It has become longer than ten minutes now. I have done nothing more than describe a plastic image – a stereotype of "the good mother." When, in fact, I am well aware that mothering is a complexity of shadows and radiance, kindness and self-interest, wrapped into one whole. My old therapist, Bob, used to say that my mother is a "work of art." "Then, surely," I think, "I am too?" And in a work of art I see shades of dark and light, humor and joy, as well as despair and sorrow. That is what makes it intellectually interesting, and wondrously emotional. Art is what makes me gasp with ecstasy and amazement – sometimes, even, horror. It is what fills me with love and awe – fear and wonder – it's of the human condition – expands my imagination.

The Good Mother is evolving into a work of art.

Expand our moral imaginations

Quotes of the day: [From President Barack Obama's speech in Tucson, Arizona last night – italics – mine]

"… it's important for us to pause for a moment and make sure that we are talking with each other in a way that heals, not a way that wounds."

"Rather than pointing fingers or assigning blame, let us use this occasion to expand our moral imaginations, to listen to each other more carefully, to sharpen our instincts for empathy, and remind ourselves of all the ways our hopes and dreams are bound together."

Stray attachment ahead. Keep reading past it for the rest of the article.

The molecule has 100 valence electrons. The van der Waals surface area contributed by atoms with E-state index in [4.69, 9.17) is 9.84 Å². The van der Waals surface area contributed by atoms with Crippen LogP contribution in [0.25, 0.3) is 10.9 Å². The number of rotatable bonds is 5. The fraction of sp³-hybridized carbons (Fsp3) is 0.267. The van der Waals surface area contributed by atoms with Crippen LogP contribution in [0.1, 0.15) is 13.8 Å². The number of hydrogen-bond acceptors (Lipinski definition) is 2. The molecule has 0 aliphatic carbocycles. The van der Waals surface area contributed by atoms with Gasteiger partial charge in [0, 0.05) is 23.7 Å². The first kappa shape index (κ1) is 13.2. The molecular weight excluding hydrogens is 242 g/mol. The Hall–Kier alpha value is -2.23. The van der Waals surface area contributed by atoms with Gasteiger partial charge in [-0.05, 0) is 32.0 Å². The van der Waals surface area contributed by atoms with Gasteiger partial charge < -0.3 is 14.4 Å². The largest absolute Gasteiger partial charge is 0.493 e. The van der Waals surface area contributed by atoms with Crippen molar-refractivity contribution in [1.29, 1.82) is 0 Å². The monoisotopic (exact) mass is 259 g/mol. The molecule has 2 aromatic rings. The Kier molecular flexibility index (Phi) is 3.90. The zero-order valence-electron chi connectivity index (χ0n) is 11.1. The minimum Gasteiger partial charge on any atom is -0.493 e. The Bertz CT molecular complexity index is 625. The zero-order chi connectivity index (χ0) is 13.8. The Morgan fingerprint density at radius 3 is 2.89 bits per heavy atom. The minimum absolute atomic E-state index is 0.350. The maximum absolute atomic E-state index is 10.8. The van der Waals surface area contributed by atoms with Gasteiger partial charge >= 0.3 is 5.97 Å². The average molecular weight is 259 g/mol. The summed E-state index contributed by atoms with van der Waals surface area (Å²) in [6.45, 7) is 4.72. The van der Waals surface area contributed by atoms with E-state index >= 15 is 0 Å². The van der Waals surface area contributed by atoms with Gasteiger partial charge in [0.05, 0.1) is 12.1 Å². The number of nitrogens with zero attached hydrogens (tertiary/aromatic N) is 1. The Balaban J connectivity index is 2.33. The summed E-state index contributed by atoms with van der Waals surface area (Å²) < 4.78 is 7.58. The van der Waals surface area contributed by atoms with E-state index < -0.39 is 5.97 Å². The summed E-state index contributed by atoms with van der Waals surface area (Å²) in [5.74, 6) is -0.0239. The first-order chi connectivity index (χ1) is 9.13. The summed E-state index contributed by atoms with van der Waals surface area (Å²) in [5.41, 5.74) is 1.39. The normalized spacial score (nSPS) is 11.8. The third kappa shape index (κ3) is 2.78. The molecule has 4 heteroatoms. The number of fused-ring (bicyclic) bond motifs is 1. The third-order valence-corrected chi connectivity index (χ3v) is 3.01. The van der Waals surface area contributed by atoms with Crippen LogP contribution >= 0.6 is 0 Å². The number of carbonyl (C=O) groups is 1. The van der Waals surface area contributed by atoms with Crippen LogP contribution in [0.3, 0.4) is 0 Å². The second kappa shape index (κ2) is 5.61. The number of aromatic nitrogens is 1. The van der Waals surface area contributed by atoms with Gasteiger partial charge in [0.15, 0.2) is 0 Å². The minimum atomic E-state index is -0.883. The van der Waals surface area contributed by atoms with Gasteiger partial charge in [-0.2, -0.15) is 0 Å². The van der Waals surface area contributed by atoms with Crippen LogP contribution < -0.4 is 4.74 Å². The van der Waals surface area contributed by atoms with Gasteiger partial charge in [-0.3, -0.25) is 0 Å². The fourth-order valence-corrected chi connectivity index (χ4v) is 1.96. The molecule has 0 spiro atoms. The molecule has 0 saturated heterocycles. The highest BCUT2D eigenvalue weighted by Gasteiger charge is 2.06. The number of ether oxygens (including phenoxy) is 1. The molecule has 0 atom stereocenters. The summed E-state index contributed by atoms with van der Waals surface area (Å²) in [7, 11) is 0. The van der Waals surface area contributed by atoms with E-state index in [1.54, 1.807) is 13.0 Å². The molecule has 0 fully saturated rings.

"We recognize our own mortality, and are reminded that in the fleeting time we have on this earth, what matters is not wealth, or status, or power, or fame – but rather, how well we have loved, and what small part we have played in bettering the lives of others."

 "… let's remember that it is not because a simple lack of civility caused this tragedy, but rather because only a more civil and honest public discourse can help us face up to our challenges as a nation, in a way that would make them proud. It should be because we want to live up to the example of public servants like John Roll and Gabby Giffords, who knew first and foremost that we are all Americans, and that we can question each other's ideas without questioning each other's love of country, and that our task, working together, is to constantly widen the circle of our concern so that we bequeath the American dream to future generations."

"We may not be able to stop all evil in the world, but I know that how we treat one another is entirely up to us."

"I want us to live up to her expectations. I want our democracy to be as good as she imagined it. All of us – we should do everything we can to make sure this country lives up to our children's expectations."

A year ago at Mining Nuggets: Writing in the dark

Last looks

Quote of the day:

"It's a holy thing to be a writer. It is why you want to write your memoir: to remember all of it. The good and the bad. To trust your experience, to have confidence that your moments and the moments of others on this earth mattered, not to be forgotten, wiped out with the new decree, the better plan. 

It is a great thing you are doing whatever it is you are remembering. You are saying that life – and its passing – have true value." Natalie Goldberg [Page 265]